Disability Health Japan Nursing Care

20 nonterminally ill patients died after Fussa hospital didn’t carry out dialysis treatment

“The revelations follow the disclosure of the death of a 44-year-old woman suffering from a kidney ailment after a doctor at the hospital offered the option of discontinuing dialysis and she complied.”

From The Mainichi

March 8th 2019

TOKYO — Twenty people died after a hospital here chose not to conduct dialysis treatment on them in accordance with their will, even though they were not terminally ill, those familiar with the matter said.

The revelations follow the disclosure of the death of a 44-year-old woman suffering from a kidney ailment after a doctor at the hospital offered the option of discontinuing dialysis and she complied.

The hospital’s practice of not performing the treatment from the beginning deviates from the Japanese Society for Dialysis Therapy’s 2014 guidelines, which stipulate medical institutions can do so only in cases where patients’ conditions are extremely poor or such a procedure is highly likely to endanger patients’ lives.

According to the kidney treatment center of Fussa Hospital in the western Tokyo city of Fussa, doctors uniformly offer the choice of whether to receive dialysis to patients with kidney illnesses that require dialysis or kidney transplants for survival, at the point at which the center finds that the patients cannot undergo kidney transplants.

Twenty of 149 patients who received examinations at the center between April 2013, when it was established, and March 2017, chose not to receive dialysis even though they were not terminally ill. They subsequently died.

Most of the 20 were 70 or older but two of them were in their 50s. A male patient in his 50s, who had disabilities because he had suffered a stroke when he was young, was quoted by the center as explaining that he did not want to cause trouble to his mother with whom he lived.

A 55-year-old kidney specialist at the center said they clearly explained to such patients that choosing not to receive dialysis would lead directly to death. If their families asked why the patients would choose to die when they could live if they received treatment, the doctor said the center urged the patients to convince their families of their decision.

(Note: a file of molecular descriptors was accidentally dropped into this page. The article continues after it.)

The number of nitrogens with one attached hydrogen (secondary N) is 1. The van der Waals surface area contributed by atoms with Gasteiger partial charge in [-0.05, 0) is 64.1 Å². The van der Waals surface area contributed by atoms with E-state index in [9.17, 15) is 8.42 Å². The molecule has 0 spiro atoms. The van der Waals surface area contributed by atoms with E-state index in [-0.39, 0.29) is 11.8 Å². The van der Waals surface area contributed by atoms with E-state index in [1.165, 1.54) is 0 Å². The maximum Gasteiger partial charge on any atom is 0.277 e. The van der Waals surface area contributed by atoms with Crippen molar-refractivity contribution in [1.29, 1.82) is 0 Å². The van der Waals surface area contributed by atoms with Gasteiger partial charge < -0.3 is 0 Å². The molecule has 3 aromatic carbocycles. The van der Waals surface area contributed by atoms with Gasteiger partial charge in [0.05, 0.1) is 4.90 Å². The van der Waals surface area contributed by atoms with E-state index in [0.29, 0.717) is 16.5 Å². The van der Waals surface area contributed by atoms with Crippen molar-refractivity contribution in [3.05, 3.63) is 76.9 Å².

A 50-year-old surgeon who tended to the 44-year-old woman and the 55-year-old kidney specialist have interpreted dialysis as symptomatic treatment.

“Doctors shouldn’t force painful symptomatic treatment on patients. There are cases in which families regret choosing dialysis for patients. We shouldn’t be providing perfunctory medical treatment. A time will come when it will be standard for doctors to confirm with the patients whether they want to undergo such a procedure,” one of the doctors said.

Kanji Shishido, executive director of the Japanese Society for Dialysis Physicians, pointed out that patients tend to be mentally unstable when they begin to receive dialysis.

“In many cases, patients cannot make appropriate judgment when they begin to receive the treatment because they are mentally unstable. Many patients say they feel better even though they were initially reluctant to undergo such a procedure. Uniformly choosing not to conduct dialysis (for those who do not want such therapy) could even lead patients to suicide,” he said.

Waseda University professor Katsunori Kai, who is well versed in medicine, said it is inappropriate to allow patients who are not in extremely serious conditions to choose not to receive dialysis.

“It’s possible for doctors to respect the will of patients who suffer pain from continuing to receive dialysis because of complications and who refuse to receive such a procedure. However, it is ethically inappropriate for doctors to allow patients who are not in such a condition to choose not to receive dialysis,” Kai said.

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